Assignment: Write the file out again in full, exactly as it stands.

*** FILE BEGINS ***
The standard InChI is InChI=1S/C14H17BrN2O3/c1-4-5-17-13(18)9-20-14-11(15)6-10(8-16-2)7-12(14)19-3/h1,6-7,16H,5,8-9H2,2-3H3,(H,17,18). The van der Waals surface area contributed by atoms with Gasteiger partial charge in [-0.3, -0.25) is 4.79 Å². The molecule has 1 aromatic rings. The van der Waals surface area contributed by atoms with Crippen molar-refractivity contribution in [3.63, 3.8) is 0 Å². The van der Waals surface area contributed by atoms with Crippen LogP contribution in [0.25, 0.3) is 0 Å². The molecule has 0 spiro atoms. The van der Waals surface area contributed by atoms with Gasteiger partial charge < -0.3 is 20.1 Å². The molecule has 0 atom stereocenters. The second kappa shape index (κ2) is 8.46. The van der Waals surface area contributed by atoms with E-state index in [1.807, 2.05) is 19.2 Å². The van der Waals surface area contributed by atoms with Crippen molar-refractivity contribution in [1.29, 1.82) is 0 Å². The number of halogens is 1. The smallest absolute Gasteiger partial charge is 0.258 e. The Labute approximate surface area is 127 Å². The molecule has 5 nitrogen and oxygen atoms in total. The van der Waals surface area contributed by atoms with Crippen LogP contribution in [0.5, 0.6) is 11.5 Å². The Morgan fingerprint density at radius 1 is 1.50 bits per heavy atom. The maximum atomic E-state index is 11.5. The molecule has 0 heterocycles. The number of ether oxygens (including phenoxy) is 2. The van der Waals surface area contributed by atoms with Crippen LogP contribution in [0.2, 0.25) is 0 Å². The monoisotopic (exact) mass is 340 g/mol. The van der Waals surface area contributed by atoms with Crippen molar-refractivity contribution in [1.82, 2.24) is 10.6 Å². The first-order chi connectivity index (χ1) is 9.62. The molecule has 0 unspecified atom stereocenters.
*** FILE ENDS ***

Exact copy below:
The standard InChI is InChI=1S/C14H17BrN2O3/c1-4-5-17-13(18)9-20-14-11(15)6-10(8-16-2)7-12(14)19-3/h1,6-7,16H,5,8-9H2,2-3H3,(H,17,18). The van der Waals surface area contributed by atoms with Gasteiger partial charge in [-0.3, -0.25) is 4.79 Å². The molecule has 1 aromatic rings. The van der Waals surface area contributed by atoms with Crippen molar-refractivity contribution in [3.63, 3.8) is 0 Å². The van der Waals surface area contributed by atoms with Crippen LogP contribution in [0.25, 0.3) is 0 Å². The molecule has 0 spiro atoms. The van der Waals surface area contributed by atoms with Gasteiger partial charge < -0.3 is 20.1 Å². The molecule has 0 atom stereocenters. The second kappa shape index (κ2) is 8.46. The van der Waals surface area contributed by atoms with E-state index in [1.807, 2.05) is 19.2 Å². The van der Waals surface area contributed by atoms with Crippen molar-refractivity contribution in [1.29, 1.82) is 0 Å². The number of halogens is 1. The smallest absolute Gasteiger partial charge is 0.258 e. The Labute approximate surface area is 127 Å². The molecule has 5 nitrogen and oxygen atoms in total. The van der Waals surface area contributed by atoms with Crippen LogP contribution in [0.5, 0.6) is 11.5 Å². The Morgan fingerprint density at radius 1 is 1.50 bits per heavy atom. The maximum atomic E-state index is 11.5. The molecule has 0 heterocycles. The number of ether oxygens (including phenoxy) is 2. The van der Waals surface area contributed by atoms with Crippen LogP contribution in [0.2, 0.25) is 0 Å². The monoisotopic (exact) mass is 340 g/mol. The van der Waals surface area contributed by atoms with Crippen molar-refractivity contribution in [1.82, 2.24) is 10.6 Å². The first-order chi connectivity index (χ1) is 9.62. The molecule has 0 unspecified atom stereocenters.